We attained at the latest follow-up that his platelets were 70×109/L and WBC were 3.81×109/L, he did not complain of any discomfort. Like his peers, he almost led to a normal life.
This case adds Abernethy malformation with both congenital polydactyly and enlargement of all cardiac chambers to that list. Besides, the case also illustrates the importance of making a differential diagnosis between Abernethy malformation and other diseases.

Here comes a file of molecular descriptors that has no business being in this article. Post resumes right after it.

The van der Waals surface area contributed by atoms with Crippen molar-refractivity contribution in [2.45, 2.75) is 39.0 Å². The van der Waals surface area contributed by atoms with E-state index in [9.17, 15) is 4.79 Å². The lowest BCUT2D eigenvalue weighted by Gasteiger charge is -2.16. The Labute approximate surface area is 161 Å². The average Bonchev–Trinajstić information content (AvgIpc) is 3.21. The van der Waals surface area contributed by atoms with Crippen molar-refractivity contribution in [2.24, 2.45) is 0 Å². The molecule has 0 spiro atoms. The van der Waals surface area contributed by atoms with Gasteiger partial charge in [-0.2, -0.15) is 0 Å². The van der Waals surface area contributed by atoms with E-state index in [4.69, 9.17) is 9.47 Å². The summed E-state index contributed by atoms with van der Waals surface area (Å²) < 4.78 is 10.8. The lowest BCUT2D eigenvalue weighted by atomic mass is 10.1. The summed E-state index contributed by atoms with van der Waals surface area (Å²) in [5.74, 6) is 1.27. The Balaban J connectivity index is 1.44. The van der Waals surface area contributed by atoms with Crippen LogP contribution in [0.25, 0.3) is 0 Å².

Abernethy malformation may lead to some changes of spleen in form and function, which can further bring hematological changes, and lead to a misdiagnosis as a few blood diseases such as Immune Thrombocytopenia (ITP) and Myelodysplastic Syndrome (MDS). In terms of this patient, making the differential diagnosis between Abernethy malformation and ITP, MDS, Systemic Lupus Erythematosus (SLE) should be taken into consideration. The reason why we need to make a differential diagnosis with ITP is his arrested megakaryocytic maturation and positive platelet autoantibodies. The points of differential diagnosis lie in the following two aspects. Firstly, ITP patients do not have splenomegaly or merely have mild splenomegaly. Secondly, the diagnosis of ITP demands the exclusion of other secondary factors that result in a decrease of platelets. According to the principle of monism, splenomegaly and hypersplenism secondary to Abernethy malformation can be used to explain the decrease of platelets. Therefore, we didn’t consider the diagnosis of ITP. The reason why we need to make a differential diagnosis with MDS is the decrease of his WBC and platelets. As we know, WBC and platelets may decrease in MDS patients, but the results of bone marrow biopsy in MDS patients always show excessive proliferation. However, the result of bone marrow biopsy in this patient showed arrested granulocytic and megakaryocytic maturation with normal erythroid proliferation. Besides, the result of FISH showed neither -7/7q-, the absence of gene EGR1 (5q31) or D20S108, nor increased numbers of chromosome 8 in this patient. Therefore, we didn’t consider the diagnosis of MDS. The reason why we need to make a differential diagnosis with SLE is that there was abnormal liver function, splenomegaly, arrested megakaryocytic maturation and positive platelet autoantibodies, which may also present in SLE patients. Nevertheless, according to the revised classification standard in 1997 from the American Rheumatic Association (ARA), this patient simply met one of the 11 criteria, which is a decrease of WBC and platelets. Therefore, we didn’t consider the diagnosis of SLE. In summary, when we treated patients with simultaneous peripheral blood cell decrease, blood diseases and rheumatic diseases should be attached to primary importance. However, for those patients combined with other congenital malformation and abnormal liver function, we also need to take Abernethy malformation into account when making a differential diagnosis. It is reasonable to give a CTA of the portal vein system, even indirect portographic examination, the result of which may be a meaningful guide for diagnosis.